recently have added brands like justice and lane bryant to their portfolio mix. they represent a good value proposition for their female clothing customers. and can continue to grow even in a weak overall economic environment. >> sorry. this is the old dress barn, right? >> that is the old dress barn. that's correct. the company formerly known as dress barn. >> okay. we have to leave it there. but brian thank you very much for your reports and thanks to dan greenhouse as well. now a market flash from jacky d. looking at abbott labs at this point, we're seeing the stock down on this headline. the fda today expanding the approved use of humera to treat us ulcer a tiff colitis. 22% year to date so still not bad. 68.69 for abbott labs. >> jacky, thank you very much. we got a big mia culpa from
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13%. still a nice little run in the short term. >> indeed it is. speaking of nat gas, house democrats want the energy department to doe lay approving an increase in liquified natural gas exports. if the u.s. is the saudi arabia of nat gas is there a cause for concern? research fellow and energy economics and climate change at the heritage foundation. gentlemen, great to have you in on the discussion. tyson, i understand you think it's okay if we use nat gas more here at home in the united states but you're not really so sure about the exporting equation. why not? >> well, i mean, like you're saying, the natural gas prices have been increasing lately. that's because of increased domestic demand, particularly in the electric power sector where for the first time in american history we're fuelling more power plants with natural gas than with coal. the concern about ramping up exports of natural gas to a significant degree, we've got
almost 15 proposed export terminals across the country. is it's going to be another form of demand which is going to increase prices. in fact, earlier this year the energy information administration estimated that if we export that gas, prices are going to rise at least 30%. and so that's of concern not just the household customers but also to industrial customers that are seeking to expand manufacturing capacity here in the united states. >> so you're saying at least 30%. but david with the volume of exports that we're potentially talking here, how much of a significant impact would you expect to see on prices realistically? >> we're going to see prices go up anyway because they're below cost of production right now. i don't expect to see 30% from the exports. it's likely to be negligible. here's the big thing. we can generate income. this is good for our economy. we export soy beans because we produce it them more cheaply. we export corn because we can produce it cheaper than other places. why not export gas if we can?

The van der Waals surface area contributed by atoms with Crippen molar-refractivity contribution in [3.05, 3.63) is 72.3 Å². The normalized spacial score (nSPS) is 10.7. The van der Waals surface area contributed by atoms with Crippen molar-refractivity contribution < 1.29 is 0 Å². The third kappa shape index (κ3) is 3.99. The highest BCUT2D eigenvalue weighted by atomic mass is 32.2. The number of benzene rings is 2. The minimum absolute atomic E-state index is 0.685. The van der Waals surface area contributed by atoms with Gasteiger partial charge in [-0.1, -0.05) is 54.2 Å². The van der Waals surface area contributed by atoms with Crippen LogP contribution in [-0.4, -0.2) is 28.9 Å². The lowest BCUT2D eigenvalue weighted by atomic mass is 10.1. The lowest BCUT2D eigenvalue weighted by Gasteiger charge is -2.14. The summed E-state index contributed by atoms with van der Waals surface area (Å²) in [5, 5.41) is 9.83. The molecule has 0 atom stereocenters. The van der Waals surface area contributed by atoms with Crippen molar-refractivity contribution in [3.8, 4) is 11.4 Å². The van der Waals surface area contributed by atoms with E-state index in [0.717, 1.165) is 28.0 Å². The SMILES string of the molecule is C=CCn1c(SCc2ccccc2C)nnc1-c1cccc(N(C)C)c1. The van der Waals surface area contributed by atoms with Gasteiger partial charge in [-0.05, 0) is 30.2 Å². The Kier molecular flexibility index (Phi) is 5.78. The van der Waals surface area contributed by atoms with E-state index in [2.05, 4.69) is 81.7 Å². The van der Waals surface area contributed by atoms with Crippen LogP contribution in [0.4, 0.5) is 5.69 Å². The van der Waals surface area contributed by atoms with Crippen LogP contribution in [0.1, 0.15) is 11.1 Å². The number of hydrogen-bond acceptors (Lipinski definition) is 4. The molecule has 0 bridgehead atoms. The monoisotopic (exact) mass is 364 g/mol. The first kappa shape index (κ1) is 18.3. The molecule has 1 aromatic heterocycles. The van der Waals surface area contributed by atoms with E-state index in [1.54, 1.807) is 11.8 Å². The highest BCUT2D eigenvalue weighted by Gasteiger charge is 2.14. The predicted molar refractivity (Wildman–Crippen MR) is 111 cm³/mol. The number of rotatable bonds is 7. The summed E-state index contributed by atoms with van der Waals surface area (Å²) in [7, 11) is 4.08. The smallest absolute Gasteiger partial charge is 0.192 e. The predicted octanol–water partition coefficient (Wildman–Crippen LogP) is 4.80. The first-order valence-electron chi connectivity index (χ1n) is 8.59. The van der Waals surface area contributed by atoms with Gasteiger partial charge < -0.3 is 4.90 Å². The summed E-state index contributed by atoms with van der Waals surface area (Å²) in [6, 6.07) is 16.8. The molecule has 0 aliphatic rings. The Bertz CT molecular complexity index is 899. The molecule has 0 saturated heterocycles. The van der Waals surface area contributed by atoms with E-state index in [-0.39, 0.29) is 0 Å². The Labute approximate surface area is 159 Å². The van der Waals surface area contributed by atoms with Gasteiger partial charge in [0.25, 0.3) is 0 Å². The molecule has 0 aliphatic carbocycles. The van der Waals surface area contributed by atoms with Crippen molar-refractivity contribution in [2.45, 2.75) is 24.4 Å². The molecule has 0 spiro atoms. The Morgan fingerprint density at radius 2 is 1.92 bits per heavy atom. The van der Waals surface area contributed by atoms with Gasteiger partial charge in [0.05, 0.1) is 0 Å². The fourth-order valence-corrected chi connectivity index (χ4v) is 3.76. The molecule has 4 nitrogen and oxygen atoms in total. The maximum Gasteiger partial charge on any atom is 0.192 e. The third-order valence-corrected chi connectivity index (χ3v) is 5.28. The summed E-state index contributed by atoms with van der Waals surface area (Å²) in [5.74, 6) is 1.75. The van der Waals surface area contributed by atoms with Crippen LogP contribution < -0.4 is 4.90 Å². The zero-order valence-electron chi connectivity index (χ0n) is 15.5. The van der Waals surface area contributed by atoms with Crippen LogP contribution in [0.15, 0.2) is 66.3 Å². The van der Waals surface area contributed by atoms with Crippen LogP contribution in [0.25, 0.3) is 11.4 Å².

why not allow the people who produce it want to export it make that choice creating jobs producing the energy here in the u.s.? >> david can we use it here, though? like are we going to sell it instead of using it or is this pure excess we're talking about? >> well, we're going to do both. we have the resource expansion which tyson's group wanted to smother in the crib, the new technology has exploded the amount of natural gas we're going to be able to have. so we can do the power. we can do the industrial use. and we can have some to export. we're exporting it because we can produce it more cheaply than they can produce it abroad. they're sending us the money for exporting the natural gas. that's a good thing. >> tyson, this is obviously a hot button political issue. at the same time is it necessarily a partisan issue? >> well, it's definitely problematic. because the nature of some of these export agreements would lock us into long-term commitments to export gas regardless of what the domestic price situation is. especially because the export
agreements will probably be with what's known as free trade agreement nations. those are nations that have national treatment over natural gas issues. right now that's korean and singapore but it could include a number of european countries and japan. and that would lock us into long-term commitments even if prices started to go up domestically. >> tyson, sadly i've been doing this long enough they remember the l and g debate used to be don't build it, it's too dangerous. they might explode. now it's we can't sell it because we should use it here. it does seem like people hate l and g period. >> the debate wasn't just that l and g terminals are unsafe. it was that we needed to build import terminals. that's what allen greenspan was running around the country saying in 2003-2004. it shows how quickly market dynamics for natural gas has changed. and it shows that it can change just as dramatically if we start using a lot more and exporting a